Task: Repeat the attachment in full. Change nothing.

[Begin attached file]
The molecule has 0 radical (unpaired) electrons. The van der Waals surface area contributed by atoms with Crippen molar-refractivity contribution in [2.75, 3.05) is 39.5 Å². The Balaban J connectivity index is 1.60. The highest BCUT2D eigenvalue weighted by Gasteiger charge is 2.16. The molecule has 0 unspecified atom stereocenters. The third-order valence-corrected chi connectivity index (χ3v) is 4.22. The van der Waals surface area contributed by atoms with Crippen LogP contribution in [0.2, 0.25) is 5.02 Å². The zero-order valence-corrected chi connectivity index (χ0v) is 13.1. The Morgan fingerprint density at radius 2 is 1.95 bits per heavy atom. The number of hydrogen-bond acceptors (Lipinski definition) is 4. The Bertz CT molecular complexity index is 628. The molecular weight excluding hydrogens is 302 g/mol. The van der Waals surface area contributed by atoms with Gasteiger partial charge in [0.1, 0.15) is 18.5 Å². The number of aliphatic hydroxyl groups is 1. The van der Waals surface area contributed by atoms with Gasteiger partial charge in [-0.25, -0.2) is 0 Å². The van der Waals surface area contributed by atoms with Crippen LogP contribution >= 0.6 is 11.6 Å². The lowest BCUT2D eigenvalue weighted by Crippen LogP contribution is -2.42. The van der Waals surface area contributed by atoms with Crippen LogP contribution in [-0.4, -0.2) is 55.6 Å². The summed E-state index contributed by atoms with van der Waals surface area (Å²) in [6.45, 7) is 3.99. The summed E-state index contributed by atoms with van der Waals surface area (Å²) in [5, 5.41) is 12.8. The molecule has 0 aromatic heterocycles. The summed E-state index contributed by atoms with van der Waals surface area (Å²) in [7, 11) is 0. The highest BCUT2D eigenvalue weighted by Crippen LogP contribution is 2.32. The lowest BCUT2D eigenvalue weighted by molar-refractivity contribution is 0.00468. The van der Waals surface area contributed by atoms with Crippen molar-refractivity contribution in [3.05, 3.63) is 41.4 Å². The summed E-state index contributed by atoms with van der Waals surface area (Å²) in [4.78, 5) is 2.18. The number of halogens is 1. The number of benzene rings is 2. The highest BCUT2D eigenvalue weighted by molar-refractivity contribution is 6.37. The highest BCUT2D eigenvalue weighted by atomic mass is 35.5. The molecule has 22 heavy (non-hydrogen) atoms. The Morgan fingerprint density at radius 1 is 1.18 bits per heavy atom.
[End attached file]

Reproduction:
The molecule has 0 radical (unpaired) electrons. The van der Waals surface area contributed by atoms with Crippen molar-refractivity contribution in [2.75, 3.05) is 39.5 Å². The Balaban J connectivity index is 1.60. The highest BCUT2D eigenvalue weighted by Gasteiger charge is 2.16. The molecule has 0 unspecified atom stereocenters. The third-order valence-corrected chi connectivity index (χ3v) is 4.22. The van der Waals surface area contributed by atoms with Crippen LogP contribution in [0.2, 0.25) is 5.02 Å². The zero-order valence-corrected chi connectivity index (χ0v) is 13.1. The Morgan fingerprint density at radius 2 is 1.95 bits per heavy atom. The number of hydrogen-bond acceptors (Lipinski definition) is 4. The Bertz CT molecular complexity index is 628. The molecular weight excluding hydrogens is 302 g/mol. The van der Waals surface area contributed by atoms with Gasteiger partial charge in [0.1, 0.15) is 18.5 Å². The number of aliphatic hydroxyl groups is 1. The van der Waals surface area contributed by atoms with Gasteiger partial charge in [-0.25, -0.2) is 0 Å². The van der Waals surface area contributed by atoms with Crippen LogP contribution >= 0.6 is 11.6 Å². The lowest BCUT2D eigenvalue weighted by Crippen LogP contribution is -2.42. The van der Waals surface area contributed by atoms with Crippen LogP contribution in [-0.4, -0.2) is 55.6 Å². The summed E-state index contributed by atoms with van der Waals surface area (Å²) in [6.45, 7) is 3.99. The summed E-state index contributed by atoms with van der Waals surface area (Å²) in [5, 5.41) is 12.8. The molecule has 0 aromatic heterocycles. The summed E-state index contributed by atoms with van der Waals surface area (Å²) in [7, 11) is 0. The highest BCUT2D eigenvalue weighted by Crippen LogP contribution is 2.32. The lowest BCUT2D eigenvalue weighted by molar-refractivity contribution is 0.00468. The van der Waals surface area contributed by atoms with Crippen molar-refractivity contribution in [3.05, 3.63) is 41.4 Å². The summed E-state index contributed by atoms with van der Waals surface area (Å²) in [4.78, 5) is 2.18. The number of halogens is 1. The number of benzene rings is 2. The highest BCUT2D eigenvalue weighted by molar-refractivity contribution is 6.37. The highest BCUT2D eigenvalue weighted by atomic mass is 35.5. The molecule has 22 heavy (non-hydrogen) atoms. The Morgan fingerprint density at radius 1 is 1.18 bits per heavy atom.